Pakistan has been grappling with economic challenges for nearly two years. However, in the past few months, there have been signs of a potential course correction, offering a glimmer of hope for the country's future.
The hope stems from multiple developments on the economic front. The International Monetary Fund (IMF) program seems to be on track with further funding in the pipeline. Consequently, the risk of another round of severe liquidity crisis remains low.
The resultant rupee appreciation, alongside the developments in the commodity markets, has meant that the public has been handed a massive relief in the form of the recently announced Rs40 petrol price reduction.
A similar pattern can be observed in the stock markets. Last week, the Pakistan Stock Exchange’s (PSX) KSE-100 index closed at a six-year high, nearing the 50,000 points benchmark.
While the feat achieved by the country’s bourse might indicate a massive recovery, experts caution against reading too much into it. They suggest that the underlying mechanics behind the surge in index value paint a slightly different picture.
Therefore, it is worth examining what has led to the index’s recovery and the risks to its sustainability.
Decoding the PSX Rally
The KSE-100 index is essentially a total return index, meaning that its value is derived from not only the stock prices but also the income generated by the stocks, particularly dividends.
While the index value has surged, stock prices have been at historic lows. This essentially means that the surge in index value is driven by high corporate profitability, which has not transpired into stock prices due to investors being wary of the country’s dicey economic and political situation.
“Corporate profitability growth has been high over the years, but investors have not fully factored it in due to concerns about macro and political factors. Despite these concerns, growth has been observed in almost all sectors, driven by resilient margins and steady sales growth. This is noteworthy, especially considering the impact of higher taxes in recent years,” remarked Amreen Soorani, Head of Research at JS Global Capital.
Corporate profitability has been driven by multiple sectors, including the Banks, Oil and Gas Exploration, Cement, Chemical, Food and Personal Care Products, and Refineries. These sectors experienced growth due to a range of factors.
For instance, higher interest rates contributed to increased profitability in the Commercial Banks sector, while the Oil and Gas Exploration sector benefited from higher oil prices and exchange gains. The Cement sector saw growth through the use of cheaper coal and higher retention prices. M&A activity played a role in the growth of the Chemical sector, while improved margins contributed to the profitability of the Food and Personal Care Products sector. The Refinery sector experienced growth due to higher gross refining margins.
While the general trend in the long run is for share prices to move in tandem with the earnings growth, Pakistan does present an anomaly to this case. Further, the recent rupee appreciation has also had an impact on the market.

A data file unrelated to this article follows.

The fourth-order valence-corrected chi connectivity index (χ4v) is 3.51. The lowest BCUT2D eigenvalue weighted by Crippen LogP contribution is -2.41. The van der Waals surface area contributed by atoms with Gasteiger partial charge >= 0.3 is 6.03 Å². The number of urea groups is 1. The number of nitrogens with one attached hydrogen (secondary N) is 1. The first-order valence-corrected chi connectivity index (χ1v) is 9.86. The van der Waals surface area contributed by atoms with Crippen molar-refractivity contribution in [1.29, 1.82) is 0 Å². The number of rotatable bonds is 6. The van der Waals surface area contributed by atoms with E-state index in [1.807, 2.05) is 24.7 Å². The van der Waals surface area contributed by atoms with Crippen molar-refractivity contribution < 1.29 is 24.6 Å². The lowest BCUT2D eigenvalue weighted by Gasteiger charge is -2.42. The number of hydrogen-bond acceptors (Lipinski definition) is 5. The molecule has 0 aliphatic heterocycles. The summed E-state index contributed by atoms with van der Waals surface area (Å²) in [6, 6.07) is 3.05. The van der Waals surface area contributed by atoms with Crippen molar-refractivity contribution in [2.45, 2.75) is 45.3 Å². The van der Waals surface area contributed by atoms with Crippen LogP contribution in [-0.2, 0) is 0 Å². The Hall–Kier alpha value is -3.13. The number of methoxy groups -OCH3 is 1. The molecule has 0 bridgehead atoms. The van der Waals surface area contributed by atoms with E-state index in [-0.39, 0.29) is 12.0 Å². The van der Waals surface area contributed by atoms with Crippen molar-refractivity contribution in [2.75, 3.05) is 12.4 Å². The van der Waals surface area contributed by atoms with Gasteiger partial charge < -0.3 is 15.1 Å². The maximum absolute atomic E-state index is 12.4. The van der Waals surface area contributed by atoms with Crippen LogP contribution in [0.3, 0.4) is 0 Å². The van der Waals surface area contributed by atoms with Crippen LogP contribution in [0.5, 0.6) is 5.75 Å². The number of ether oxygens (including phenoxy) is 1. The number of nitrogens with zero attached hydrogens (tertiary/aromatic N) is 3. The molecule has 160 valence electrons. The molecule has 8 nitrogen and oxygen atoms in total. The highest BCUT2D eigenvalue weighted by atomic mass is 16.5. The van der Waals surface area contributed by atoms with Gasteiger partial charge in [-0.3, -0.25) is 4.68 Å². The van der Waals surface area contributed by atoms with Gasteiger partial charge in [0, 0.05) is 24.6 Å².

"The PSX rally is quite broad-based, and the optimism is stemming from the recent appreciation of the rupee against the greenback. The market was closely watching the dollar kerb market, which reached a high of Rs340 at one point, and it was expected that the interbank rates would follow suit. With a difference of almost Rs52 or nearly 15% from Rs340 to Rs278, the impact on inflation can be significant. Consequently, the correlation between PSX and inflation, as well as interest rates, is significant, leading to the prevailing optimism," remarked Zubair Ghulam, CEO at Insight Securities.
The approval of the IMF tranche and subsequent funding will be a key determinant of market performance in the near term. Historically, the PSX has shown a significant correlation with the external liquidity situation, and any improvement in this aspect is expected to provide the necessary boost and momentum.
As per Mustafa Pasha, Chief Investment Officer at Lakson Investments, “The market may have already factored in the approval of the second IMF tranche to some extent. However, if it is accompanied by additional inflows from multilateral sources or bilateral partners, an extended rally can be expected. Moreover, if there is a sentiment that the interest rate has peaked, there might be a chance of some hot money flows towards the end of this year. However, this outcome largely depends on whether investors believe there would be policy consistency in Pakistan.”
Yet, there are significant downside risks, “The market is currently incorporating the normalization of the economic situation, as well as the expectation of lower inflation and interest rates in the second half of Fiscal Year (FY) 2024. However, a significant appreciation of the rupee could potentially result in higher imports, which remains a risk. Additionally, political and security risks, along with the situation in the Middle East, present significant challenges,” commented Yousuf Farooq, Head of Research at Chase Securities.
This is how the petrol price decrease will pan out:— Ammar Khan (@rogueonomist) October 15, 2023
Prices are sticky, so prices of other goods won't decline. A few weeks later, oil is going to shoot, PKR will depreciate, and petrol price will increase more
Congratulations, you have unlocked another round of inflation.
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